Location: Calle de Hortaleza, 3, Metro: Gran Via (Lines 1 & 5)

4. La Buha

La Buha has hands down the best Tortilla de Patatas. They add carmelized onions & goat cheese, or jamon & manchego for a delicious twist on a Spanish classic. There are a few locations scattered throughout Madrid, but my favorite is the one in La Latina. They have an amazing patio that is perfect for what the Spainairds call “domingueros” (translates to something like Sunday-Funday-ers).

Location: Plaza de la Cebada, 10, Metro: La Latina (Line 5)

What to order: Honestly all of their tortillas are good- but my favorite is the carmelized onion & goat cheese (queso de cabra y cebolla carmelizada). One should be enough for the 3-4 people, these things are HUGE.

5. Mercado San Miguel

Okay this place is really touristy, but it’s really somewhere you HAVE to go when visiting Madrid (especially for the first time). Mercado San Miguel is a sprawling historic marketplace with stalls containing everything from oysters, to meats, cheeses, & olives, to paella and candy.

Location: Plaza de San Miguel (located directly behind Plaza Mayor)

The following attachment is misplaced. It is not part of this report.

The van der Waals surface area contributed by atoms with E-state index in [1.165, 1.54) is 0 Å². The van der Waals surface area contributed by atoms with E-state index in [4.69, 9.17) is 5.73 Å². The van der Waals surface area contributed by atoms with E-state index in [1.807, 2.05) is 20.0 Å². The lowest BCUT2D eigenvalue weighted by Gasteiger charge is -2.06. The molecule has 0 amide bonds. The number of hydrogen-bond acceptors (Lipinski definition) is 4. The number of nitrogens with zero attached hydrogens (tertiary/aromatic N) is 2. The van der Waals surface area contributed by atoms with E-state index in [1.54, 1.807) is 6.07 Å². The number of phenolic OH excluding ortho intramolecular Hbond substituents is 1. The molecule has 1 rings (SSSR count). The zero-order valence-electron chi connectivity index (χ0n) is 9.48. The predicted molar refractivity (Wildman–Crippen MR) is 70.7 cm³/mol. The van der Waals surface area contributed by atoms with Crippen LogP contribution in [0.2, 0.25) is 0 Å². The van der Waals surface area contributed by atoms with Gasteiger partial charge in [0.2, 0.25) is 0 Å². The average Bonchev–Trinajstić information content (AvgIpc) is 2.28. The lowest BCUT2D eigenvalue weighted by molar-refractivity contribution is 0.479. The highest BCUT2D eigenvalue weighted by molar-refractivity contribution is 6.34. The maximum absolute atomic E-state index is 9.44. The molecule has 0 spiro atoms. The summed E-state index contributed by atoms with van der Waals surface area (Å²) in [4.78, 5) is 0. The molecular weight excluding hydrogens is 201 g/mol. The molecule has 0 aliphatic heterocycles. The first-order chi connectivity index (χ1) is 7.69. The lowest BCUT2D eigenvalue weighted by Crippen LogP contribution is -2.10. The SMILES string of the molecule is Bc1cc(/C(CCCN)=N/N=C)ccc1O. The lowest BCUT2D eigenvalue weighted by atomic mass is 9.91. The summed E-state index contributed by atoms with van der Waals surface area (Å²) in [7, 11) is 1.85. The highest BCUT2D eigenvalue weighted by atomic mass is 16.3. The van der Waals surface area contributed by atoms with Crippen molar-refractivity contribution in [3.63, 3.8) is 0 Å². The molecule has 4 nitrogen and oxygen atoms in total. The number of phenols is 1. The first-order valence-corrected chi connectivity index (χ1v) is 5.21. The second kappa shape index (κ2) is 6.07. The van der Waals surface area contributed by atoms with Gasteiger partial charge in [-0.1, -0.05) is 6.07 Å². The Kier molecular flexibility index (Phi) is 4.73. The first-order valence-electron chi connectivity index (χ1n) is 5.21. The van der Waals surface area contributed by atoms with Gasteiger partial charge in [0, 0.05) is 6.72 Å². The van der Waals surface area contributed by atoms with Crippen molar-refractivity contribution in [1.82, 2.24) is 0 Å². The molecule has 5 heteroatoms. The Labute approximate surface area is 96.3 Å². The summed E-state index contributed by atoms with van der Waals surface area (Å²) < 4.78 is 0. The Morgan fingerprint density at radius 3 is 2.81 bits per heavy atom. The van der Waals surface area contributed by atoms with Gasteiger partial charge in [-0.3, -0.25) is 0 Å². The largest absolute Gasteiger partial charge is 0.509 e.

What to order: Sangria from Lolea, Manchego, Jamon Serrano, Paella, Olives (they have a skewer with a black olive, sun dried tomato, and manchego that is LIFE CHANGING)

6. La Alhambra

La Alhambra is a cozy little restaurant that is perfect for when you’re tired of tapas, and just want a really great meal. Like Malaspina, I spent many a Sunday here having the perfect Menu del Dia. 12 euro gets you a three course meal and a glass of wine or soda.

Location: Calle de la Victoria, 9 (Metro Sol, Lines 1 & 3)

What to order: Menu del Dia- Pollo a la Parilla (Grilled Chicken), or Pescado del Dia (Fish of the day) with salad and fries. It seems simple, but sometimes you need a break from ham and eggs.

Looking for Gluten Free Groceries?

Mercadona- There aren’t a ton of Mercadonas in the city center, but there is one close to the Atocha train station. Mercadona is great for finding GF products because the owner’s grandaughter actually has Celiac disease so all of the Mercadona brand products are clearly labeled and they have a wide variety to choose from.

Dia/Carrefour- There’s tons of Dias and Carrefours scattered around Madrid, and while they don’t have a huge selection of GF foods, they carry a few Schar brand breads/crackers.

El Corte Ingles- The bottom floor of the El Corte Ingles in Callao has a great selection of healthy/gluten free bars, snacks, etc. which are great for traveling.

Been to Madrid & have some to add to the list? Comment below & I’ll check them out on my next trip over!